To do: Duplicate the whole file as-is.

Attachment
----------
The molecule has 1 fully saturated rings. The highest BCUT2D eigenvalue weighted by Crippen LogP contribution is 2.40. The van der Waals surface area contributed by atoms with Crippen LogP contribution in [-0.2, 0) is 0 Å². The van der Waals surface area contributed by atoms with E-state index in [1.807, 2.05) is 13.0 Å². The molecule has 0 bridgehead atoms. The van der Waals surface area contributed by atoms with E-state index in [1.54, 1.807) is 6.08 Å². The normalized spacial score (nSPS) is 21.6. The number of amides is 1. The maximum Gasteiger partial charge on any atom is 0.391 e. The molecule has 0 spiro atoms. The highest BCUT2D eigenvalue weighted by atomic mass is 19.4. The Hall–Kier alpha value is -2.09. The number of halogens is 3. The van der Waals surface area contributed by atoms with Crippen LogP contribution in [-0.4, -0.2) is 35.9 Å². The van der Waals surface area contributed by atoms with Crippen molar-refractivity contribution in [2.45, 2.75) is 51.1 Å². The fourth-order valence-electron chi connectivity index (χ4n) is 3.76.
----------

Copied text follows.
The molecule has 1 fully saturated rings. The highest BCUT2D eigenvalue weighted by Crippen LogP contribution is 2.40. The van der Waals surface area contributed by atoms with Crippen LogP contribution in [-0.2, 0) is 0 Å². The van der Waals surface area contributed by atoms with E-state index in [1.807, 2.05) is 13.0 Å². The molecule has 0 bridgehead atoms. The van der Waals surface area contributed by atoms with E-state index in [1.54, 1.807) is 6.08 Å². The normalized spacial score (nSPS) is 21.6. The number of amides is 1. The maximum Gasteiger partial charge on any atom is 0.391 e. The molecule has 0 spiro atoms. The highest BCUT2D eigenvalue weighted by atomic mass is 19.4. The Hall–Kier alpha value is -2.09. The number of halogens is 3. The van der Waals surface area contributed by atoms with Crippen LogP contribution in [-0.4, -0.2) is 35.9 Å². The van der Waals surface area contributed by atoms with Crippen molar-refractivity contribution in [2.45, 2.75) is 51.1 Å². The fourth-order valence-electron chi connectivity index (χ4n) is 3.76.